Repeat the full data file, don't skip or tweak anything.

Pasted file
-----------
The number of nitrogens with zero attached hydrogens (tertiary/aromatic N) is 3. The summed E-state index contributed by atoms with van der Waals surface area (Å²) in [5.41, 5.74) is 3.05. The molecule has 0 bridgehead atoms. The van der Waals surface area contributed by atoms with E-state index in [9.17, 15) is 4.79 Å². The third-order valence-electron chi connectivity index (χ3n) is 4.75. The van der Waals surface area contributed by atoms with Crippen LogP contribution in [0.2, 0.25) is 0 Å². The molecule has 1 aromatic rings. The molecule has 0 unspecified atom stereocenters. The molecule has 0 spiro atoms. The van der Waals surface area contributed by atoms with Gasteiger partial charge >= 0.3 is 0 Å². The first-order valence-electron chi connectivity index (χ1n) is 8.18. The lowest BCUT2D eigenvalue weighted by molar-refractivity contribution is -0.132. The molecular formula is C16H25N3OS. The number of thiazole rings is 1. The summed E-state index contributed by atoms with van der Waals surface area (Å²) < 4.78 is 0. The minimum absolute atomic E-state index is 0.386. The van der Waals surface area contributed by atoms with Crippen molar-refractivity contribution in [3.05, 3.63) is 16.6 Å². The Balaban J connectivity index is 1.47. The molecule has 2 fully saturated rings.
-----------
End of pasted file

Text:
The number of nitrogens with zero attached hydrogens (tertiary/aromatic N) is 3. The summed E-state index contributed by atoms with van der Waals surface area (Å²) in [5.41, 5.74) is 3.05. The molecule has 0 bridgehead atoms. The van der Waals surface area contributed by atoms with E-state index in [9.17, 15) is 4.79 Å². The third-order valence-electron chi connectivity index (χ3n) is 4.75. The van der Waals surface area contributed by atoms with Crippen LogP contribution in [0.2, 0.25) is 0 Å². The molecule has 1 aromatic rings. The molecule has 0 unspecified atom stereocenters. The molecule has 0 spiro atoms. The van der Waals surface area contributed by atoms with Gasteiger partial charge >= 0.3 is 0 Å². The first-order valence-electron chi connectivity index (χ1n) is 8.18. The lowest BCUT2D eigenvalue weighted by molar-refractivity contribution is -0.132. The molecular formula is C16H25N3OS. The number of thiazole rings is 1. The summed E-state index contributed by atoms with van der Waals surface area (Å²) < 4.78 is 0. The minimum absolute atomic E-state index is 0.386. The van der Waals surface area contributed by atoms with Crippen molar-refractivity contribution in [3.05, 3.63) is 16.6 Å². The Balaban J connectivity index is 1.47. The molecule has 2 fully saturated rings.